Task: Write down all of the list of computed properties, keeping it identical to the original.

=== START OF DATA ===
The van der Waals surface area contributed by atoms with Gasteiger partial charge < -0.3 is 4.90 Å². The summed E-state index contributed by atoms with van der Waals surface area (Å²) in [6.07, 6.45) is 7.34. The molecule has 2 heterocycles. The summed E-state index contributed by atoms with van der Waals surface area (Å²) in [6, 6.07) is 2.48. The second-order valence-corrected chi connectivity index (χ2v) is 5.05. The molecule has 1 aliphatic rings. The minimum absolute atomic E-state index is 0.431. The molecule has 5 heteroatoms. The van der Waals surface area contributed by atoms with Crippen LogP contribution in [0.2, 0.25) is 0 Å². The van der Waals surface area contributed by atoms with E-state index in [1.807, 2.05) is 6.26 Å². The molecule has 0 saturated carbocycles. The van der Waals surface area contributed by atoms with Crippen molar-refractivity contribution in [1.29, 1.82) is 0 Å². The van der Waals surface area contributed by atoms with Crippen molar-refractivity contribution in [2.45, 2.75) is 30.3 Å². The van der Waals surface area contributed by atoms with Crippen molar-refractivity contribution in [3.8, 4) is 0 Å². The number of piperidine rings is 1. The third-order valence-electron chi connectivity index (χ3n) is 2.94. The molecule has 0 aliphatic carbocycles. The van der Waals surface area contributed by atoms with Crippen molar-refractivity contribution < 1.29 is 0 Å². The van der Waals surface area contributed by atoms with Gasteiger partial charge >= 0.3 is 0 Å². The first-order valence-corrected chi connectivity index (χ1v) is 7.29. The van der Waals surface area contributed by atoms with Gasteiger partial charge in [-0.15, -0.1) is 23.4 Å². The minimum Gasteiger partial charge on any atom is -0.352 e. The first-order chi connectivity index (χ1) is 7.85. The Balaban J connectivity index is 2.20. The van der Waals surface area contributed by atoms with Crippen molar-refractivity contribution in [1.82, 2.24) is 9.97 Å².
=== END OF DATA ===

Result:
The van der Waals surface area contributed by atoms with Gasteiger partial charge < -0.3 is 4.90 Å². The summed E-state index contributed by atoms with van der Waals surface area (Å²) in [6.07, 6.45) is 7.34. The molecule has 2 heterocycles. The summed E-state index contributed by atoms with van der Waals surface area (Å²) in [6, 6.07) is 2.48. The second-order valence-corrected chi connectivity index (χ2v) is 5.05. The molecule has 1 aliphatic rings. The minimum absolute atomic E-state index is 0.431. The molecule has 5 heteroatoms. The van der Waals surface area contributed by atoms with Crippen LogP contribution in [0.2, 0.25) is 0 Å². The van der Waals surface area contributed by atoms with E-state index in [1.807, 2.05) is 6.26 Å². The molecule has 0 saturated carbocycles. The van der Waals surface area contributed by atoms with Crippen molar-refractivity contribution in [1.29, 1.82) is 0 Å². The van der Waals surface area contributed by atoms with Crippen molar-refractivity contribution in [2.45, 2.75) is 30.3 Å². The van der Waals surface area contributed by atoms with Crippen molar-refractivity contribution in [3.8, 4) is 0 Å². The number of piperidine rings is 1. The third-order valence-electron chi connectivity index (χ3n) is 2.94. The molecule has 0 aliphatic carbocycles. The van der Waals surface area contributed by atoms with Crippen molar-refractivity contribution < 1.29 is 0 Å². The van der Waals surface area contributed by atoms with Gasteiger partial charge >= 0.3 is 0 Å². The first-order valence-corrected chi connectivity index (χ1v) is 7.29. The van der Waals surface area contributed by atoms with Gasteiger partial charge in [-0.15, -0.1) is 23.4 Å². The minimum Gasteiger partial charge on any atom is -0.352 e. The first-order chi connectivity index (χ1) is 7.85. The Balaban J connectivity index is 2.20. The van der Waals surface area contributed by atoms with Crippen molar-refractivity contribution in [1.82, 2.24) is 9.97 Å².